• Cabin: This is where the operator sits and controls the crane's function. This operating booth will have ample windows to help provide the broadest line-of-sight possible.
  • Counterweights: Cranes have the incredible ability to lift massively heavy loads. However, with all that weight on the front, have you ever wondered how it doesn't tip over? The answer is the counterweights placed at the rear of the crane. They can be removed for transportation and stacked on top of each other to raise the load capacity. 
  • Outriggers: To add additional stability, cranes have outriggers, which are metal rods that extend from the chassis. These help the crane stay planted on the ground even with the heaviest loads on the hook. 
  • Wheels: Mobile cranes have giant wheels or tracks for transporting across what could be difficult terrains. A crane's wheels must be in exceptional condition; otherwise, they could lead to dangerous, catastrophic failure.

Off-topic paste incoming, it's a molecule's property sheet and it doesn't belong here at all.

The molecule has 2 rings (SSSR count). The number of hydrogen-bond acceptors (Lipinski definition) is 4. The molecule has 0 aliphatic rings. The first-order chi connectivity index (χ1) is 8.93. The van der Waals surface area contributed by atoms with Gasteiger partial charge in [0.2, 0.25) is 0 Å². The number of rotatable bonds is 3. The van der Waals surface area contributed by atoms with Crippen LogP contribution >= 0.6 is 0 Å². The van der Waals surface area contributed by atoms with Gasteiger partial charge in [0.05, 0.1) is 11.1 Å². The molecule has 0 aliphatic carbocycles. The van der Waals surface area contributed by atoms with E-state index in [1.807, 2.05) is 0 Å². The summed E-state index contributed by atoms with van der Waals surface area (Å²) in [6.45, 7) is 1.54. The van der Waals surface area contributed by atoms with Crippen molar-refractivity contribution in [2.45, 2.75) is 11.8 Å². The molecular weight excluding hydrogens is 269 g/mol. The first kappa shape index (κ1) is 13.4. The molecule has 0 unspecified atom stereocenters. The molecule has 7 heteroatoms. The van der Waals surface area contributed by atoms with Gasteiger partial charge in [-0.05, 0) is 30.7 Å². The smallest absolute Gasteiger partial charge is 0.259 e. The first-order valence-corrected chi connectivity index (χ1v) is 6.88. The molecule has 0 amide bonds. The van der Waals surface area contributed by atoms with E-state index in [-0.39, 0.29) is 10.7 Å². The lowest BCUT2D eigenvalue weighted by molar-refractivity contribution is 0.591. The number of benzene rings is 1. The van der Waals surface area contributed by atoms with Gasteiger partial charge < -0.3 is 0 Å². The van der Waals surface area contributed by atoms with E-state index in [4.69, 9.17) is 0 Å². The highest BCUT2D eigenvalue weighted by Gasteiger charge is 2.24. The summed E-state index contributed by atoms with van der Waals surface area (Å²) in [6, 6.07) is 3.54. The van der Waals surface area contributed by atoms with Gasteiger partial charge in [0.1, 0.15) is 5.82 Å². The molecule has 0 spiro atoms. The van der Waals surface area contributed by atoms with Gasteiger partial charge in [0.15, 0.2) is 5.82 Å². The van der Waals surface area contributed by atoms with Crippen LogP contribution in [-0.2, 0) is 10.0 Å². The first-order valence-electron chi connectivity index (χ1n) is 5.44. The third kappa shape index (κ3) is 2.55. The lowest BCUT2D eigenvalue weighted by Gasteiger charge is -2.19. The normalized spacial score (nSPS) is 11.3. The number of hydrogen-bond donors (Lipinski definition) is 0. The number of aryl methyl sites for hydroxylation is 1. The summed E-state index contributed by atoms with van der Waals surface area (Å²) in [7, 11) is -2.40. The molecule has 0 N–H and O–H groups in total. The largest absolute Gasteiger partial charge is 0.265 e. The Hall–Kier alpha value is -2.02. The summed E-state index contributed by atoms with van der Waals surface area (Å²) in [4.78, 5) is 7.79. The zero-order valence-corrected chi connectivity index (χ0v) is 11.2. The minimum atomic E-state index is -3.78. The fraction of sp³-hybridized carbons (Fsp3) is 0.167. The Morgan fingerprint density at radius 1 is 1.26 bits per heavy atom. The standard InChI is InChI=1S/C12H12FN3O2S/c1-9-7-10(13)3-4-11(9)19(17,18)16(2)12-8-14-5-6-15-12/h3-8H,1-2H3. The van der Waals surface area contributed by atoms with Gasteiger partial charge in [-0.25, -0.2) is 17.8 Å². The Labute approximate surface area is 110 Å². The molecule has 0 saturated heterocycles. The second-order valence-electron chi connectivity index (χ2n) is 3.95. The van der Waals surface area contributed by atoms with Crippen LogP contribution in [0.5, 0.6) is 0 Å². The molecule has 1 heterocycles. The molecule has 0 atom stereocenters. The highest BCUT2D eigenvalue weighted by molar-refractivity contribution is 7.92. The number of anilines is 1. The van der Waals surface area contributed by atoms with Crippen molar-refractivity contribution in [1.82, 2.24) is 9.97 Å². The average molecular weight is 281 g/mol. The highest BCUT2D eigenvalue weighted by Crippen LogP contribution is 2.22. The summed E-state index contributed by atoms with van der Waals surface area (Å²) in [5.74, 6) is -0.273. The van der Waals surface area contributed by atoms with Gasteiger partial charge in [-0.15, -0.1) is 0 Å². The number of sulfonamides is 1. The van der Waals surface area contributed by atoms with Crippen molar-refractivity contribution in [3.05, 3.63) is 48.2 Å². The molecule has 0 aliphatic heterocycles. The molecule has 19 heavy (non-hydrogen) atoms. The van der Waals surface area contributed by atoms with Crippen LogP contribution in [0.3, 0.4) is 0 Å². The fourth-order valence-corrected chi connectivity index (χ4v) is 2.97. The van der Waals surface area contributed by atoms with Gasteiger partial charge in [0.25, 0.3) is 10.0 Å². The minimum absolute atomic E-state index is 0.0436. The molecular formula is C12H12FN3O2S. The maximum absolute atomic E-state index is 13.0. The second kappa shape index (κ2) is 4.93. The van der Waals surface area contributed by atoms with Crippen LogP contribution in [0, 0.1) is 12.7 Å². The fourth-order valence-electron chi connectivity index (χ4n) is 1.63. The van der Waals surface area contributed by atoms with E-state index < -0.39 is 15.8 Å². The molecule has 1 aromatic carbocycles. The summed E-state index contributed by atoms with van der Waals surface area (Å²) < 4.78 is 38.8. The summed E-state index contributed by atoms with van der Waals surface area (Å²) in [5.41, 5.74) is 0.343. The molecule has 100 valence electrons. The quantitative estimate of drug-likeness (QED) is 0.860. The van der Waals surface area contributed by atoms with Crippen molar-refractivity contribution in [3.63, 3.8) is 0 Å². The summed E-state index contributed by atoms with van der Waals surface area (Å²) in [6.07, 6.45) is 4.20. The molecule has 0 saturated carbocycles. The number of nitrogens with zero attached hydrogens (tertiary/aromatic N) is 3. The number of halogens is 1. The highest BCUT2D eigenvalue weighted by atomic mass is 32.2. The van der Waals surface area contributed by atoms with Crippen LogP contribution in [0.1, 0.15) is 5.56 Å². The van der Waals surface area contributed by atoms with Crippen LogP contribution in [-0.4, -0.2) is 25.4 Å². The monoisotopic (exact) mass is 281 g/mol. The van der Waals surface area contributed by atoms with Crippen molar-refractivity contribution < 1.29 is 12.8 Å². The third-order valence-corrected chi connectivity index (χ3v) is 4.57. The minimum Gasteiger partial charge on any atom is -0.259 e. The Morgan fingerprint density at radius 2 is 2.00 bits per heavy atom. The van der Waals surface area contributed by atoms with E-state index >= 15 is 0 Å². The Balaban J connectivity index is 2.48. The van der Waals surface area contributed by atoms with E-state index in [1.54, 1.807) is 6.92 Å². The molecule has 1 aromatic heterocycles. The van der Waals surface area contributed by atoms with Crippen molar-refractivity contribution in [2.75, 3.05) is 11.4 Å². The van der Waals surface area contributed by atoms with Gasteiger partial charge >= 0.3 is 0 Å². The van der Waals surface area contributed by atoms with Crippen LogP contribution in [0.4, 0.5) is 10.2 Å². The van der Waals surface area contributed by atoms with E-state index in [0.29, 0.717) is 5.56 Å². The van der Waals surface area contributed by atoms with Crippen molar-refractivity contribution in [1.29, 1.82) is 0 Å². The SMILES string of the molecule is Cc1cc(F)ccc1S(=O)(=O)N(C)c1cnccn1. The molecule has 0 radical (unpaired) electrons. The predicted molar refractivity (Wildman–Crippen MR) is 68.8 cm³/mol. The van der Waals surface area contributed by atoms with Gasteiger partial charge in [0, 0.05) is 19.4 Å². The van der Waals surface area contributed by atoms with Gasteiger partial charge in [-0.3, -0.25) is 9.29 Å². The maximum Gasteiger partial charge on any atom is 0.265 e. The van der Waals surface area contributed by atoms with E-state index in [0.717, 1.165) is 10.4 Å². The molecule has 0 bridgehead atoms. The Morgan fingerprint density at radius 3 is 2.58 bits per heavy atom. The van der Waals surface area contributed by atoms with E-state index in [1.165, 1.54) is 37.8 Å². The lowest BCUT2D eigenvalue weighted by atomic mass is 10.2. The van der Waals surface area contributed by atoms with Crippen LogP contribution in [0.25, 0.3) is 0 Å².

Basic Rigging Parts

Another essential part of cranes is rigging. The term rigging encompasses the equipment used to lift and move heavy loads, and just like the crane itself has a few essential parts. Knowing these parts can help you select the crane for your job and help you communicate daily with workers and operators on-site.

  • Rigging Hooks: These heavy-duty steel hooks are essential to the lifting process because they reduce the chance of slippage.
  • Rigging Shackles: These are used to link rigging components and can hold up to 6,000 pounds of weight.
  • Eyebolts: Eye bolts are anchors for rope and cable loops that come in various shapes and sizes.
  • Wire Rope Hoist: Lighter and smaller than chains, wire rope hoists are used to lift loads.
  • Lifting Sling: A lifting sling is a sling made of cable, chain, rope, or webbing that is used in conjunction with a lift or crane to help lift and balance a load.
  • Load Capacity or Working Load Limit (WLL): This indicates how much weight the rigging equipment can handle.

Differences Between Crane Types